Anyway, overall, I liked it, but I don't think it quite adds up to the sum of its parts.
Having just finished this one myself, Urauloth sums up my overall impressions well here. Some things become more than the sum of their parts, this one oddly feels like less.
The Siege as a whole suffers from dividing its attentions up too much, and Mortis sadly continues that. The Solar War remains the champ because it had the best focus; Lost and the Damned the weakest because it has the least. First Wall is a mix because it feels like three separate stories thrown together, and Saturnine is a struggle to get into early on though it does have some good pay-offs by the end. Mortis, in a way, feels like Lost and the Damned 2.0. Setting aside the interludes with the Emperor in the Warp, the bits of organisation by Dorn and the minor overview bits, we have about six main plotlines here, seven if we count Perturabo's parts. I did a very rough page count of each to see what proportion of the book they constituted:
So even the biggest single plotline only makes up about a third of it, and most of these plotlines have very little to do with one another (beyond their setting during the Siege). And I get that some books can have these huge, epic narratives spread across multiple POV characters that have little interaction with one another, but I feel like it doesn't work in the Siege as well as it should. I think part of this is because some of these characters just haven't been built up sufficiently over the wider Heresy series: Corswain has had his moments, but I can't say he's often stood out to me. Oll and his crew have a lot of potential, but we just haven't seen enough of them up to this point, it feels like there should've been at least a novella focused purely on them. In other cases we're still getting entirely new POV characters introduced even at this stage, and in books that are themselves hugely split up. I don't really care about Mauer or Tetracauron, and the short time we spend with them in this book isn't anywhere near enough to make up for that.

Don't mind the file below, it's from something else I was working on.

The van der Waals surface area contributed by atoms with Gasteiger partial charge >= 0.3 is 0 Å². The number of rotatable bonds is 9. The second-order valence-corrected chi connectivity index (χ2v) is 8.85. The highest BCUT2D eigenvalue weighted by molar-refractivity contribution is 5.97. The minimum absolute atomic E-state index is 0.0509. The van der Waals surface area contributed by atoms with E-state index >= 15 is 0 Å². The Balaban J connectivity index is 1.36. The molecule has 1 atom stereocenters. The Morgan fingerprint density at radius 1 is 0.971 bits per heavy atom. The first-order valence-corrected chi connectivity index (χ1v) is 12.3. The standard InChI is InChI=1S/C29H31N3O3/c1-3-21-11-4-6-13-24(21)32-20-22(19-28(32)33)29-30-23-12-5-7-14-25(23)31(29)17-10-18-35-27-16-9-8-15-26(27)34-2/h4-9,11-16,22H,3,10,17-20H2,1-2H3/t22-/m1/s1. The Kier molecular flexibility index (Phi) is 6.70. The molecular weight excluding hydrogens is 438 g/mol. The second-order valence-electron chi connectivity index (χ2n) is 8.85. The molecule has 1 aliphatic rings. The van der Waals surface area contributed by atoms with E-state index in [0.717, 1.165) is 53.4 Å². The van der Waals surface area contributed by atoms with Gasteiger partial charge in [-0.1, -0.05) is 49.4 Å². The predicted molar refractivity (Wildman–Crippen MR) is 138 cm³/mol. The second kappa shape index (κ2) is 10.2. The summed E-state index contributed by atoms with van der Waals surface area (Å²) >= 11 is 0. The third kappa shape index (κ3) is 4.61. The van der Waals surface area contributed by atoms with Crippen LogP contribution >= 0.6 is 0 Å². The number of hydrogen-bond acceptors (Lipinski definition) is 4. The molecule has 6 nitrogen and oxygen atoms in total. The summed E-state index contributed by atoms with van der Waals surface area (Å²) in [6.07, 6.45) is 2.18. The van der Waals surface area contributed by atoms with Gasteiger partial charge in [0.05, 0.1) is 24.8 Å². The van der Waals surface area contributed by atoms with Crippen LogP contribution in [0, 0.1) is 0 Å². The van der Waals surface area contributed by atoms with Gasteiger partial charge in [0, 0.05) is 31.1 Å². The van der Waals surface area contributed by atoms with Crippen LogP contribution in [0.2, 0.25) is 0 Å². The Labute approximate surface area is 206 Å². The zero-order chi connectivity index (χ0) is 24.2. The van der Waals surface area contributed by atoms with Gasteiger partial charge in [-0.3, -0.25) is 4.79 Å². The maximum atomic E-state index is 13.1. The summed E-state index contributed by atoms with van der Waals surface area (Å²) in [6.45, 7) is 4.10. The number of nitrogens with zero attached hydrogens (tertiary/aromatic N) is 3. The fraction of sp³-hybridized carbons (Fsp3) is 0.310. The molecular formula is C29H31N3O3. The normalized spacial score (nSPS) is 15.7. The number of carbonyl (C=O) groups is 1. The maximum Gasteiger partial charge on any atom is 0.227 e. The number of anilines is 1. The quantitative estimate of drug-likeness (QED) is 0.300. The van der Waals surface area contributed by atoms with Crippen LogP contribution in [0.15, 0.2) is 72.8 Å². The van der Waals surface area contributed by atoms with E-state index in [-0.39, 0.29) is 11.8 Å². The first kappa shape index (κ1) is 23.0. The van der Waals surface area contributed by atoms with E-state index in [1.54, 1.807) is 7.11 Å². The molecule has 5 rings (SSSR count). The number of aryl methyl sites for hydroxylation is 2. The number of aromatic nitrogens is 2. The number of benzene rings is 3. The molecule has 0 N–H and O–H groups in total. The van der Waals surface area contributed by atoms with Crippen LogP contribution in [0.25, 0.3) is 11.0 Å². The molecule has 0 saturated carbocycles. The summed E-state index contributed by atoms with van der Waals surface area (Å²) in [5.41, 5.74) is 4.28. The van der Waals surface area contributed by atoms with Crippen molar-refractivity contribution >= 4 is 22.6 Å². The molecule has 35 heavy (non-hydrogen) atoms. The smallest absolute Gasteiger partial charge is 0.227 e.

It results in a book that feels more like a themed anthology than a cohesive novel. I've heard talk of it serving a purpose as a nexus novel, and I might be more understanding of that if it didn't feel like every book in the Siege so far has been a nexus novel.
I do feel that there's at least a solid attempt at a unifying theme and the like, but it needs more tightening up to really work for the novel as a whole. We're seeing the war descend into something more truly chaotic, seeing the growing influence of Chaos and the will of the defenders draining away. I feel like
We also could've seen more of Dorn's impressive defensive works crumbling or failing in the face of this new, unpredictable way of war.
Despite all the above negativity, I do think there's a lot of good stuff in the constituent parts of the book.
The individual threads that make up this story are solid, but they just don't feel like they come together in a proper, unified narrative to me. All told, I'd rank this above Lost and the Damned (which had similar issues of cohesion, but the writing felt more solid here), below Solar War and Saturnine, probably somewhere on par with First Wall overall.
Oh, and more an amused observation than a criticism, but the book describes characters smelling or tasting "sugar" (usually "burnt sugar") 12 times. Not quite to the same level as the wet-leopard growls of Prospero Burns, but close
Edited by Tymell, 10 May 2021 - 08:49 PM.